Shelter behind on payments

Photo by Tori Boone

Photo by Tori Boone

COVINGTON -- Representatives with the Covington Housing Authority plan to meet with the board of directors of Garden of Gethsemane Homeless Shelter toward the end of the year to renegotiate the terms of their lease.

The shelter is behind on rent payments owed to the Housing Authority, having paid $9,000 of about $30,000 owed. In September, Housing Authority officials said the shelter also owed some $38,000 in utility bills which the Housing Authority paid on behalf of the shelter from June through December 2009.

"Our position is to work with them as much as we can," said Housing Authority Attorney Jim Alexander.

For both sides, it appears the working agreement between the authority and the shelter board has been marred with confusion and disorganization.

The homeless shelter opened in June 2009. At an October board meeting, it was noted that the facility was not being billed for utilities. The board apparently never followed up, believing that the utilities were being donated by the city or the Housing Authority, which owns the property, according to board member John Strauss.

In January, the board received a letter from Alexander stating that it owed the Housing Authority for utilities paid during the previous six months.

Shelter director Clara Lett said the shelter could not pay utilities until they had a lease agreement with the authority, which she claimed was delayed many months. The shelter board of directors received a blank lease, which it would not sign without specific terms, Strauss said.

A lease was finally signed in February of this year setting the rent at $3,000 per month. Shelter staff claims the amount was based on a budget to run the shelter created by the Housing Authority, which included items such as lawn care and other maintenance that the shelter is already covering. They say they simply can't afford to pay.

But Housing Authority representatives say the rent was based on the reimbursement they hoped to get for utilities.

The Housing Authority can't use federal money it receives for costs associated with the homeless shelter. A separate fund was set up for the shelter project including a $1.08 million grant from the city of Covington to purchase the property and make renovations and repairs, and a $99,000 federal grant.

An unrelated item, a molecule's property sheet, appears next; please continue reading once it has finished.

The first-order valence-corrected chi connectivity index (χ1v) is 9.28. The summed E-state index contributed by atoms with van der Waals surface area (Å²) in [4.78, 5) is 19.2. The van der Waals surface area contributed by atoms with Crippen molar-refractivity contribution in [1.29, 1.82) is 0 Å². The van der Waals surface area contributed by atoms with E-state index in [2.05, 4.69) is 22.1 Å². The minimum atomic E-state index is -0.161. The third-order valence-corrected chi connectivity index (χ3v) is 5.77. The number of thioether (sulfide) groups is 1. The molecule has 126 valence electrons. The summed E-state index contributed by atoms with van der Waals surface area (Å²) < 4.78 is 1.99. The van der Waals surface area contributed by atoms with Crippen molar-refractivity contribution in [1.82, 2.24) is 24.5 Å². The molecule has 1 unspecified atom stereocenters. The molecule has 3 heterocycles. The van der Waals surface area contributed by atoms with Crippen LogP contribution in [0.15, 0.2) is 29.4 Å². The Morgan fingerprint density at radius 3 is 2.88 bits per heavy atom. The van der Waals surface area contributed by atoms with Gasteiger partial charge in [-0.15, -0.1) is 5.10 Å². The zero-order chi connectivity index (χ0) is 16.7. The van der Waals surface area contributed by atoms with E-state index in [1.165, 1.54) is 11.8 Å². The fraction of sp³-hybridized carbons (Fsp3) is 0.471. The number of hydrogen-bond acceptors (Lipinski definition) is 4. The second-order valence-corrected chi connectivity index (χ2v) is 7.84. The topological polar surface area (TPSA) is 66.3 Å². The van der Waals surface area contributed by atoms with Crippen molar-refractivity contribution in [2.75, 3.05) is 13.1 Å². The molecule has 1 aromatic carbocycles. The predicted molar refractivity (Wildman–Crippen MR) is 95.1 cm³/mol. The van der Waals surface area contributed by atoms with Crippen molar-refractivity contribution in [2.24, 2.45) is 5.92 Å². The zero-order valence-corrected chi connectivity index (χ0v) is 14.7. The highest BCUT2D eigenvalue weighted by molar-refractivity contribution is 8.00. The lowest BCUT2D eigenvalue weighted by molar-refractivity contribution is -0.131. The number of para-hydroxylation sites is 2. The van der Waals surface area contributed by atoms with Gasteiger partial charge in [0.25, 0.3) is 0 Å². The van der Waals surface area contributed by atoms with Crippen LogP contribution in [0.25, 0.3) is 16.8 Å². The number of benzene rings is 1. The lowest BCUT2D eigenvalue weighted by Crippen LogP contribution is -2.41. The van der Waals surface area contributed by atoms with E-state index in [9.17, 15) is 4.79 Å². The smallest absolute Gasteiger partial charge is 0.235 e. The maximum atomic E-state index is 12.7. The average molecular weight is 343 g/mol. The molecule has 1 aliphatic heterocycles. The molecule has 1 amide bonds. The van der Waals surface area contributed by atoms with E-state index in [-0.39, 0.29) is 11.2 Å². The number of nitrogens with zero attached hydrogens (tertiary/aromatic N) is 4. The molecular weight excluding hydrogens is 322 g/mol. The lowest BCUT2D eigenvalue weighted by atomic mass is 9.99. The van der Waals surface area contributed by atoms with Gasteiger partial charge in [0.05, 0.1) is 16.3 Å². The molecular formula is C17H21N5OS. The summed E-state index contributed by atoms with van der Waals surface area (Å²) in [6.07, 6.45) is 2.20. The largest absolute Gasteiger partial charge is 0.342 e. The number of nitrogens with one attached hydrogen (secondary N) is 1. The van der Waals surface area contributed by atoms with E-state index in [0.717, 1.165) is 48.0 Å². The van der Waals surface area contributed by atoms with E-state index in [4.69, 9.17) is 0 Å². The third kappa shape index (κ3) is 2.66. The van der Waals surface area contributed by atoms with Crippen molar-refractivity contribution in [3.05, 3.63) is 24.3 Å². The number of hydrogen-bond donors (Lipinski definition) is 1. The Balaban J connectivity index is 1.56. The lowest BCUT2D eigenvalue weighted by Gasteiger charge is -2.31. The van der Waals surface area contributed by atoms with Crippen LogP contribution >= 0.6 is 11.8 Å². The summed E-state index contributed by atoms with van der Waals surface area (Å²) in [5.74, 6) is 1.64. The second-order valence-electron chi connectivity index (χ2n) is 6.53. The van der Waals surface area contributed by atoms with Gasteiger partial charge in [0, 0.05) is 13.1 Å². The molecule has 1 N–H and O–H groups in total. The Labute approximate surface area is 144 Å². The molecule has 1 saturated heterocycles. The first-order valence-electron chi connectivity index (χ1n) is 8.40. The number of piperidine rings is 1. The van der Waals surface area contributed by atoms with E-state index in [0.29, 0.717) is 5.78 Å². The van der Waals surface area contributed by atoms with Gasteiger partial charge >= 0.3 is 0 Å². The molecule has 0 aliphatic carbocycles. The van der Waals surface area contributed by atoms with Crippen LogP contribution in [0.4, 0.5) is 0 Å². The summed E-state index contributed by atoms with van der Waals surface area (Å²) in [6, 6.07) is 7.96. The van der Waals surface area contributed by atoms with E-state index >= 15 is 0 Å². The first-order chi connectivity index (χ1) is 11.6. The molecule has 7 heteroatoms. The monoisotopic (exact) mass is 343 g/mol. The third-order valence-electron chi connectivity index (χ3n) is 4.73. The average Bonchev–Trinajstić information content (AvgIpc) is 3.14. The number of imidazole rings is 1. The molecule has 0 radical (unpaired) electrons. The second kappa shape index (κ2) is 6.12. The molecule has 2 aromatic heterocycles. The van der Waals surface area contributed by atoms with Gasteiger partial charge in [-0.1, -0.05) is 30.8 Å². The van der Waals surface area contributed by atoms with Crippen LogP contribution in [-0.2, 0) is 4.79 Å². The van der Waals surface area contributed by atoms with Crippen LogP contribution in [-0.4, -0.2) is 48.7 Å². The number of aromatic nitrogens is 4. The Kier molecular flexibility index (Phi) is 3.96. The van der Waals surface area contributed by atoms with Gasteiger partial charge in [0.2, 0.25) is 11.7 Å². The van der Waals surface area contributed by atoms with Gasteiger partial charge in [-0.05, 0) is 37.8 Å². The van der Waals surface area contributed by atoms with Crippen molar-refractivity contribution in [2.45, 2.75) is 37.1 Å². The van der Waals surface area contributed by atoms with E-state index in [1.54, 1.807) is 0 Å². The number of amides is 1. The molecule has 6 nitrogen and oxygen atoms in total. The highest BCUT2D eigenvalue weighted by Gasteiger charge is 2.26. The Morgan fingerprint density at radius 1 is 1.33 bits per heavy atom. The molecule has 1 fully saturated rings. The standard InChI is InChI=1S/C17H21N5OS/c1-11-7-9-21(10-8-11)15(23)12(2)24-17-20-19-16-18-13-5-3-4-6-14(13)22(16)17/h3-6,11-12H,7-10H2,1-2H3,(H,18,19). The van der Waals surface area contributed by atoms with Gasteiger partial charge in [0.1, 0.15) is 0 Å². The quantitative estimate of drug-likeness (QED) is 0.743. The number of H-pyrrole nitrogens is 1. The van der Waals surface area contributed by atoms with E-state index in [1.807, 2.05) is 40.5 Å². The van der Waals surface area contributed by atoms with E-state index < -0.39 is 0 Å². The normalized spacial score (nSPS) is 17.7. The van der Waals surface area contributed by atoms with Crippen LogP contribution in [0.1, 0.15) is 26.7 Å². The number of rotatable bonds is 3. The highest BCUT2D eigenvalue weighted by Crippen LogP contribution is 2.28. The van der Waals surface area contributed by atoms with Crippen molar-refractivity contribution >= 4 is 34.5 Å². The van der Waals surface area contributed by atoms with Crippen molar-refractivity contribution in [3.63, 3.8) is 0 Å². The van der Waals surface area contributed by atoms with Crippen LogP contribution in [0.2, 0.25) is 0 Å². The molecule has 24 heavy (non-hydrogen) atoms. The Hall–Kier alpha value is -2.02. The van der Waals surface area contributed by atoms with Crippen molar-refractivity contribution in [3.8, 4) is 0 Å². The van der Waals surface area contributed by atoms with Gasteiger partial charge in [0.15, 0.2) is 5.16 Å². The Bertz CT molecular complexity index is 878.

Utilities were paid out of that fund, according to Housing Authority Director Greg Williams..

Utilities are not an allowed expenditure of the city grant or federal funds, and Williams admitted a separate account should have been set up showing exactly how those funds were expended. After the purchase of the property, there was about $100,00 remaining from the city grant, plus the $99,000 federal grant. There were more than $200,000 in repairs and renovations on the building, according to documentation obtained through an Open Records Request to the Housing Authority.

The Authority is also reimbursing some $65,000 to FaithWorks, another nonprofit located at the same site. FaithWorks covered more than $65,000 in repairs to its building and has been reimbursed at least $40,000 by the Housing Authority. FaithWorks is not paying its $500 a month rent, which is being counted as a credit toward the remaining $25,000, according to Alexander.

The renovations, including FaithWorks' repairs, more than account for the grant money, and Williams said it can be assumed the money was used for its intended purpose. The Housing Authority also received at least 10 rental payments of $8,267 from McIntosh Trail, the former occupant of the building,which Williams said he assumes was used to pay utilities.

Utilities are typically part of construction costs and, "After that, once they moved in, when the bills came in, they had to be paid. That was the only money available at the time, with the understanding and knowledge that we would get reimbursement from the homeless shelter," he said.

Williams said he doesn't know if there was any accounting done by the city of exactly how taxpayer money was spent.